Cigar Dojo’s Dojoverse cigar app now has more than 2,000 cigars available for users to check into (2,054 cigars at the time of this posting) and begin earning cigar badges based on their own personal smoking preferences.
As Dojoverse was custom designed, the new system’s functionality allows for deeper insight into individual users’ smoking preferences, awarding ninja belts and cigar badges based on activity. Users that smoke large amounts maduro-wrapped cigars will get the “Maduro Maniac” badge; added checkins for limited-edition cigars will earn the “Death of a Unicorn badge; and there are even brand-focused badges, awarding users with an “Aganorsa Acolyte” badge for checking into a certain number of Aganorsa Leaf cigars, for example.
Many of these badges and statistics center around the various attributes of a given cigar, such as wrapper type, wrapper shade, price, body intensity, country of origin, and more. Users are encouraged to check into cigars when they smoke, similar to checking into a place on other platforms. Naturally, this relies on as many cigars as possible being available on the Dojoverse database.
Needless to say, this is an extremely time-consuming process. When the app first soft launched in June for a small number of beta testers, there were roughly 400 cigars available for checkin. We then hit the milestone of 1,000 cigars in October. Currently, this puts us at a pace of roughly 16 cigars added per business day. Cigars are added on a daily basis, with an estimated 1,000–2,000 more cigars expected to be added within the next six months (the process will slow as fewer and fewer cigars remain).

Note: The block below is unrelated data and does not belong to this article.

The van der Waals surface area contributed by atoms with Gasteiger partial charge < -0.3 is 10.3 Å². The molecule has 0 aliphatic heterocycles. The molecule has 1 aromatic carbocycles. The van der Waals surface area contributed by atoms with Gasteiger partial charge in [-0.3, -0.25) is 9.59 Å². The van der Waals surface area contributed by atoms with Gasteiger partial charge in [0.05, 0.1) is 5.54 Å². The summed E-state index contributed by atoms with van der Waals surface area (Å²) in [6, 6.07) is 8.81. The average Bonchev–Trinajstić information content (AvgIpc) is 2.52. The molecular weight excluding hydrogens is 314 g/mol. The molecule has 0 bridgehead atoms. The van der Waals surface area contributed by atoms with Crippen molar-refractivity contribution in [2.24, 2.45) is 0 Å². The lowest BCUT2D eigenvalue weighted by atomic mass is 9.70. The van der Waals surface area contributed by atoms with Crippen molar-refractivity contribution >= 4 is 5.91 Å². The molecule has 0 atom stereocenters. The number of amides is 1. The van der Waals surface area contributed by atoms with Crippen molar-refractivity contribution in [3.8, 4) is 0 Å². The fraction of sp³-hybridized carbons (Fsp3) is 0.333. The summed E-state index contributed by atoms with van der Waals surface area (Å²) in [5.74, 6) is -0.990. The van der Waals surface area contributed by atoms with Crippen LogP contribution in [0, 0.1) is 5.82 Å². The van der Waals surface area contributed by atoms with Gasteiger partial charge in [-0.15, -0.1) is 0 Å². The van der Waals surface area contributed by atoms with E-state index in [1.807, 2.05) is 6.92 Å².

Dojoverse was built from the ground up, custom tailored to meet the needs of cigar enthusiasts as a social cigar platform. Using modern PWA (progressive web application) technology, Dojoverse replaces the original Cigar Dojo app, which first launched in 2012 as the world’s first and largest social cigar app. The updated platform is adaptable to a wider range of devices, such as smartphones, tablets, and desktop computers. It now benefits from being untethered to the app store platforms (and their increasingly restrictive policies) of Apple and Google,